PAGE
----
Oil and water #carrotranch #flashfiction

Charli’s prompt this week is

April 27, 2017 prompt: In 99 words (no more, no less) write a story that includes oil. It can be an oil refinery, the raw product or used as a commodity. How does oil fit into a plot or a genre? Go where the prompt leads.

My dad worked in the oil related industries; he sold oil byproducts like brake fluid and preservatives that the company he worked for sold. For a time he enjoyed the job, jet-setting to Antwerp to get slewed on schnapps and being dined and dining clients. But eventually he hated it, the petty rules and management guff that all big business use as combined analgesics and prophylactics to suppress, contain and anaesthetise staff.

Mind you he did get me the best paid holiday job ever, working on the warehouse where we packed, and filled drums with chemicals before dispatching them.

Stinking, smelly the Hythe Chemical plant originally part of Union Carbide chemicals and latterly BP; can’t say dad didn’t choose well, can you!!

It was eye opening for me, a somewhat naive 20 year old, to work in a unionised workforce that stuck rigidly to a script yet did it’s best to be as subversive as possible. And to work with people who though of dad as a Tory lackey and toff was quite educational too.

I should have driven a forklift truck but while training I lost control and very nearly decapitated the foreman. Alan Meares never really trusted me after that but the rest of the workforce were impressed. Partly by my incompetence and partly by the power my father mus have had to keep me employed.

They sort of got their own back when they gave me a 5 litres can and told me to ‘give it to mum’. I strapped it on the back of my moped as we were clocking off only to be stopped and forced to ditched the box which had held my sandwiches and squeeze it into my backpack. ‘Just drive through security,’ they said and don’t slow down.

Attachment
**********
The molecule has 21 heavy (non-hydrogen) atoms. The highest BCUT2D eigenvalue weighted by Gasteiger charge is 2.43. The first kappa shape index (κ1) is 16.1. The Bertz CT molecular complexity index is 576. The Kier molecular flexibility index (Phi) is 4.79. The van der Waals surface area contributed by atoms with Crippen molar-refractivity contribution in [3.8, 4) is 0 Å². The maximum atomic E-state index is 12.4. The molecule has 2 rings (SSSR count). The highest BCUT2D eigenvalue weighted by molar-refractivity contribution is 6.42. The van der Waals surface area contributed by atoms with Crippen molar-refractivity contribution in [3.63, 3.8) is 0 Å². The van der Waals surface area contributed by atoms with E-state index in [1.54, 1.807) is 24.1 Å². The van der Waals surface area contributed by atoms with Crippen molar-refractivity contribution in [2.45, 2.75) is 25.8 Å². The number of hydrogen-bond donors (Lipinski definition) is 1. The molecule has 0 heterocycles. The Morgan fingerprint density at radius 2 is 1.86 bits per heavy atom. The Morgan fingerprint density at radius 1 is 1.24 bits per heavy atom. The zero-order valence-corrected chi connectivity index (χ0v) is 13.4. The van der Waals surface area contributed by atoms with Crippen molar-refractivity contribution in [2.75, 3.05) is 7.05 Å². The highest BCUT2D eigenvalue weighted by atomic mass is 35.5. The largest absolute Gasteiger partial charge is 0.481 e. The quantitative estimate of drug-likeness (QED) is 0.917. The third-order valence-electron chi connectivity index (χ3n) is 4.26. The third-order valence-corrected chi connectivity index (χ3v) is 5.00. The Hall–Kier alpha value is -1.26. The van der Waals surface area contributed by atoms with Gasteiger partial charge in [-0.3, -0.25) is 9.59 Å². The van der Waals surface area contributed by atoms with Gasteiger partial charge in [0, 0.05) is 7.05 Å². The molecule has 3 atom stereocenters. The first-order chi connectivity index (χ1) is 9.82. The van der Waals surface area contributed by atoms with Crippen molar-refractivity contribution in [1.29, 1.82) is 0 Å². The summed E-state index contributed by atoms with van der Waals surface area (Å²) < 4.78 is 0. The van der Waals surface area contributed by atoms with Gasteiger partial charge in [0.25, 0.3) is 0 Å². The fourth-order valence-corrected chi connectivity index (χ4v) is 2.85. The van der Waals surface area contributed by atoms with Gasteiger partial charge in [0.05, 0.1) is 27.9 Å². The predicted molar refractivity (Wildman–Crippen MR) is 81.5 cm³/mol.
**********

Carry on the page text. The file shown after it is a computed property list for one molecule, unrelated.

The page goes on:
‘What is it?’

‘Pressie for mum. Off you go, sonny.’

I knew it was dodgy but I wanted the money so took it home. I told mum who opeend it, smelt it, rubbed it between her fingers and smiled. ‘Lovely. Say thank you, will you?’

‘What is it mum?’

‘My guess is they’ve made fairy liquid concentrate. Your father told me a while ago the plant had the order to make the basic ingredients. They use a nice scent too. Oil of wintergreen I think.’ She stopped and then added. ‘Don’t tell your father.’

I didn’t. Not for a while. Not until after the company had it’s Christmas party. Not until dad came back and asked what John (he was the guy I worked with on the warehouse floor) meant by did dad have soft hands?

Dad was partly horrified – I was planning in becoming a lawyer so knocking off bootleg washing up liquid had  to against some rule, didn’t it; and partly anxious because it gave the ‘boys’ or to use the term by which they called themselves ‘the bollockies’ leverage. If it did then they didn’t use it so far as I know.

As for the washing up liquid. I think mum was still eking it out ten years later….

Mary and Penny have a different perspective this week..

Oil and Water

‘Mum, I want to volunteer to help the environment.’

‘What prompted this? Not that I’m against it.’